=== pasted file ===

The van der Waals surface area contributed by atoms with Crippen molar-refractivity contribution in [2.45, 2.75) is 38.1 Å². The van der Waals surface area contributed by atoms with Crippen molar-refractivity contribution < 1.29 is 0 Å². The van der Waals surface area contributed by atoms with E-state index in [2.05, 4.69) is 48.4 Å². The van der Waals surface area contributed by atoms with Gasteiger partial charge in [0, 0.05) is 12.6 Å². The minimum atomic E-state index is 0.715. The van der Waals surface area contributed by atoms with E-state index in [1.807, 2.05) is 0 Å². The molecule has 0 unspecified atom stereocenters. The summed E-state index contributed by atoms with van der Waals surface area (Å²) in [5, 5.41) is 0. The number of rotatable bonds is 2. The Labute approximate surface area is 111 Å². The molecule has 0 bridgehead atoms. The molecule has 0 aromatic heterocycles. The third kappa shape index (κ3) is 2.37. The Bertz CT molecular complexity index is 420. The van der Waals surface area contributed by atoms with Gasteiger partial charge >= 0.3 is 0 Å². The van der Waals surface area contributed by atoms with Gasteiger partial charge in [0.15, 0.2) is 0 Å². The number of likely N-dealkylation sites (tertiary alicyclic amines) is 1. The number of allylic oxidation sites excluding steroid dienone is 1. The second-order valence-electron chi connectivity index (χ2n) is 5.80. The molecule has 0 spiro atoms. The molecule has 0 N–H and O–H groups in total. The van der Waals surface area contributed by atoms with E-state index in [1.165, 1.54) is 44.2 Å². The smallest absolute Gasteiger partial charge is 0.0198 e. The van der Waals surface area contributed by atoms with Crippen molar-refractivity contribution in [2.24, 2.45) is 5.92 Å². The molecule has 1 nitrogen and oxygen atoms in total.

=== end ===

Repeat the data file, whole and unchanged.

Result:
The van der Waals surface area contributed by atoms with Crippen molar-refractivity contribution in [2.45, 2.75) is 38.1 Å². The van der Waals surface area contributed by atoms with Crippen molar-refractivity contribution < 1.29 is 0 Å². The van der Waals surface area contributed by atoms with E-state index in [2.05, 4.69) is 48.4 Å². The van der Waals surface area contributed by atoms with Gasteiger partial charge in [0, 0.05) is 12.6 Å². The minimum atomic E-state index is 0.715. The van der Waals surface area contributed by atoms with E-state index in [1.807, 2.05) is 0 Å². The molecule has 0 unspecified atom stereocenters. The summed E-state index contributed by atoms with van der Waals surface area (Å²) in [5, 5.41) is 0. The number of rotatable bonds is 2. The Labute approximate surface area is 111 Å². The molecule has 0 bridgehead atoms. The molecule has 0 aromatic heterocycles. The third kappa shape index (κ3) is 2.37. The Bertz CT molecular complexity index is 420. The van der Waals surface area contributed by atoms with Gasteiger partial charge >= 0.3 is 0 Å². The van der Waals surface area contributed by atoms with Gasteiger partial charge in [0.15, 0.2) is 0 Å². The number of likely N-dealkylation sites (tertiary alicyclic amines) is 1. The number of allylic oxidation sites excluding steroid dienone is 1. The second-order valence-electron chi connectivity index (χ2n) is 5.80. The molecule has 0 spiro atoms. The molecule has 0 N–H and O–H groups in total. The van der Waals surface area contributed by atoms with E-state index in [1.165, 1.54) is 44.2 Å². The smallest absolute Gasteiger partial charge is 0.0198 e. The van der Waals surface area contributed by atoms with Crippen molar-refractivity contribution in [2.24, 2.45) is 5.92 Å². The molecule has 1 nitrogen and oxygen atoms in total.